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'Hillbilly armor' protects 278th

CAMP BUEHRING, Kuwait -- Members of the 278th Regimental Combat Team on Wednesday brought their concerns about a lack of armor for vehicles soon heading into Iraq directly to U.S. Secretary of Defense Donald Rumsfeld.
/ Source: The Chattanooga Times Free Press

CAMP BUEHRING, Kuwait -- Members of the 278th Regimental Combat Team on Wednesday brought their concerns about a lack of armor for vehicles soon heading into Iraq directly to U.S. Secretary of Defense Donald Rumsfeld.

The 278th's Spc. Thomas "Jerry" Wilson, 31, of Ringgold, Ga., asked Mr. Rumsfeld why, after nearly two years of war, soldiers are having to scrounge for rusted metal to weld onto vehicles heading into hostile Iraq.

"Why do we soldiers have to dig through local landfills for pieces of scrap metal and compromised ballistic glass to up-armor our vehicles?" Spc. Wilson asked.

The roar of cheers and "hooahs" from soldiers gathered here for a question-and-answer session forced Mr. Rumsfeld to ask Spc. Wilson to repeat his inquiry. Then Mr. Rumsfeld responded that the goal of the Army remains to get as many armored vehicles as possible to the front-line troops.

"It is a matter of physics, not money," Mr. Rumsfeld said of the problem. "It is a matter of production, not desire. The Humvees (with increased armor) have been brought from all over the world in places where they are not needed to here."

The Army has begun production of new Humvees with added armor designed to protect against the deadly roadside bombs common in Iraq. Similar armor upgrades also are available for other military vehicles such as trucks and wreckers.

Mr. Rumsfeld, speaking on a platform flanked by two desert camouflaged up-armored Humvees, said he recently saw six or eight of these Humvees patrolling in Washington, D.C., helping with homeland security.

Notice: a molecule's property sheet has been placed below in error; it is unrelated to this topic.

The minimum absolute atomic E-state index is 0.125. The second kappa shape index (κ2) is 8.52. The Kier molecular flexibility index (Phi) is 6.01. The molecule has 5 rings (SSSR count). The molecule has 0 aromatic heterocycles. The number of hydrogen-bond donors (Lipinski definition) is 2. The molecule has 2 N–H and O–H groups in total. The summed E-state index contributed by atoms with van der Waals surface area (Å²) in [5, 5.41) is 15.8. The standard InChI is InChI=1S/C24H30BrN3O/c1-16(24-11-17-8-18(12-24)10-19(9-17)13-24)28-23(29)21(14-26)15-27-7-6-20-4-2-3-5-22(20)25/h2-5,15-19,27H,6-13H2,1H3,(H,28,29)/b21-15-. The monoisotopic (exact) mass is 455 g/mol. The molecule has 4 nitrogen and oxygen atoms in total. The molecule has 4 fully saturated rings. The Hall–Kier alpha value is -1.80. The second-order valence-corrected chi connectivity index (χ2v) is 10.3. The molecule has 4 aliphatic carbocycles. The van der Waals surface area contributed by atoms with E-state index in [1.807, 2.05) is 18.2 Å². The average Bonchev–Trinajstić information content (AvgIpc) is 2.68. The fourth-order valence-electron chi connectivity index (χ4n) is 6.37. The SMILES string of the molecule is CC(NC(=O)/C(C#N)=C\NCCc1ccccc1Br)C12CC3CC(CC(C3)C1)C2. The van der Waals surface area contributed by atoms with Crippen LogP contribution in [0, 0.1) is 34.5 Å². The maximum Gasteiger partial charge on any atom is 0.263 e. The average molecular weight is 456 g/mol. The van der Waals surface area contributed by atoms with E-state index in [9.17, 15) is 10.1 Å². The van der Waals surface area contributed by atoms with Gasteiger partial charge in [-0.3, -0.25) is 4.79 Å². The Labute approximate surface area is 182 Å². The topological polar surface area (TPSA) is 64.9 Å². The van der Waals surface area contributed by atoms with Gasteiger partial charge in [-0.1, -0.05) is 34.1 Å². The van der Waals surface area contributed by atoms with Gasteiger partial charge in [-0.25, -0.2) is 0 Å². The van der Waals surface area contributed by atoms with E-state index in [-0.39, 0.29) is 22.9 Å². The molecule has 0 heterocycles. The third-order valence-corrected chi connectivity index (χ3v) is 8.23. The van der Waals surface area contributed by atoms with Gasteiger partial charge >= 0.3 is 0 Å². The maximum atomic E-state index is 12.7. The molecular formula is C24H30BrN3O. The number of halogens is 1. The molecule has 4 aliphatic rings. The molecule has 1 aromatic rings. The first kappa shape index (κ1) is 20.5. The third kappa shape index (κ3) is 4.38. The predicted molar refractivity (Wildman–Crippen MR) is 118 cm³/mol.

"They are not there any more," he said. "They have been moved out here, I can assure you."

Responding to other questions, Mr. Rumsfeld told the troops the situation in Iraq is an "ugly and dangerous" one.

"There is a lot not right in Iraq," he said. "That is a fact."

Mr. Rumsfeld also asked Lt. Gen. Steve Whitcomb, commander of the 3rd Army and leader of all ground forces at Central Command, to answer Spc. Wilson's question about armor. Gen. Whitcomb said it came down to logistics.

"There is nobody from the president on down that is not aware this is a problem that we are working on," he said.

However, Mr. Rumsfeld said additional armor does not mean vehicles become indestructible against some of the more powerful homemade bombs now used by the Iraqi insurgents.

"You can have all the armor in the world on a tank, and the tank can still be blown up," he said. "You go to war with the Army you have."

After the session ended, and while hundreds of troops crowded around Mr. Rumsfeld to take pictures and shake his hand, Spc. Wilson said Mr. Rumsfeld answered a lot of the questions like a politician.

"He beat around the bush a lot," Spc. Wilson said. "The secretary must be misinformed. It sounds like he's been told we are cranking out the armor and have all the vehicles we need, when actually we are digging through landfills."